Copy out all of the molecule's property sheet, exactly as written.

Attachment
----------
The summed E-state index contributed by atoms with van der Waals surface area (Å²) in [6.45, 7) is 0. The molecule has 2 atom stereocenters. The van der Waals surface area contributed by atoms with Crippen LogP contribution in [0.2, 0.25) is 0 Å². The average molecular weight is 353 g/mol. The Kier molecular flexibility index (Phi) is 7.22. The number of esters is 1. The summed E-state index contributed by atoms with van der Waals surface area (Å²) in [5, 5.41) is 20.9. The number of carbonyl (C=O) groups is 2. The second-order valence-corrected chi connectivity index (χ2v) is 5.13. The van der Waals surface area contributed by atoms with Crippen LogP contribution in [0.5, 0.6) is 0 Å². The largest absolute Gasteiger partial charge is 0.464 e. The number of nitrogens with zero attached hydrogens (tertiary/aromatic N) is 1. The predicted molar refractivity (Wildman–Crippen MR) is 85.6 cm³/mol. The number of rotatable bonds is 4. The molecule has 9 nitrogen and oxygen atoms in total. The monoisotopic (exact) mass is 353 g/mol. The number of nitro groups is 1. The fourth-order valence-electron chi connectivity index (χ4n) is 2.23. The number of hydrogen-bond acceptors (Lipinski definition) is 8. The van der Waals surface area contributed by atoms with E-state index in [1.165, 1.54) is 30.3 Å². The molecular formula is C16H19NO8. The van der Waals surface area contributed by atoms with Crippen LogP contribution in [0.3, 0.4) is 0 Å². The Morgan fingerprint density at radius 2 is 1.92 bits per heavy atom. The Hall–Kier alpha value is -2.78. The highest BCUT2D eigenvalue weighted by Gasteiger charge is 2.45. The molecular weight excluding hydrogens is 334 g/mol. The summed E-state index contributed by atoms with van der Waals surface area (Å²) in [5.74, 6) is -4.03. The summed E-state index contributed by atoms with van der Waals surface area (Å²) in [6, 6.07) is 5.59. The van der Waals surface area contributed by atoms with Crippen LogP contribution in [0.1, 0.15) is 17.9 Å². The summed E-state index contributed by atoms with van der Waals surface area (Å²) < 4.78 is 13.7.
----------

The summed E-state index contributed by atoms with van der Waals surface area (Å²) in [6.45, 7) is 0. The molecule has 2 atom stereocenters. The van der Waals surface area contributed by atoms with Crippen LogP contribution in [0.2, 0.25) is 0 Å². The average molecular weight is 353 g/mol. The Kier molecular flexibility index (Phi) is 7.22. The number of esters is 1. The summed E-state index contributed by atoms with van der Waals surface area (Å²) in [5, 5.41) is 20.9. The number of carbonyl (C=O) groups is 2. The second-order valence-corrected chi connectivity index (χ2v) is 5.13. The van der Waals surface area contributed by atoms with Crippen LogP contribution in [0.5, 0.6) is 0 Å². The largest absolute Gasteiger partial charge is 0.464 e. The number of nitrogens with zero attached hydrogens (tertiary/aromatic N) is 1. The predicted molar refractivity (Wildman–Crippen MR) is 85.6 cm³/mol. The number of rotatable bonds is 4. The molecule has 9 nitrogen and oxygen atoms in total. The monoisotopic (exact) mass is 353 g/mol. The number of nitro groups is 1. The fourth-order valence-electron chi connectivity index (χ4n) is 2.23. The number of hydrogen-bond acceptors (Lipinski definition) is 8. The van der Waals surface area contributed by atoms with E-state index in [1.165, 1.54) is 30.3 Å². The molecular formula is C16H19NO8. The van der Waals surface area contributed by atoms with Crippen LogP contribution in [0.3, 0.4) is 0 Å². The Morgan fingerprint density at radius 2 is 1.92 bits per heavy atom. The Hall–Kier alpha value is -2.78. The highest BCUT2D eigenvalue weighted by Gasteiger charge is 2.45. The molecular weight excluding hydrogens is 334 g/mol. The summed E-state index contributed by atoms with van der Waals surface area (Å²) in [5.74, 6) is -4.03. The summed E-state index contributed by atoms with van der Waals surface area (Å²) in [6, 6.07) is 5.59. The van der Waals surface area contributed by atoms with Crippen LogP contribution in [0.1, 0.15) is 17.9 Å². The summed E-state index contributed by atoms with van der Waals surface area (Å²) < 4.78 is 13.7.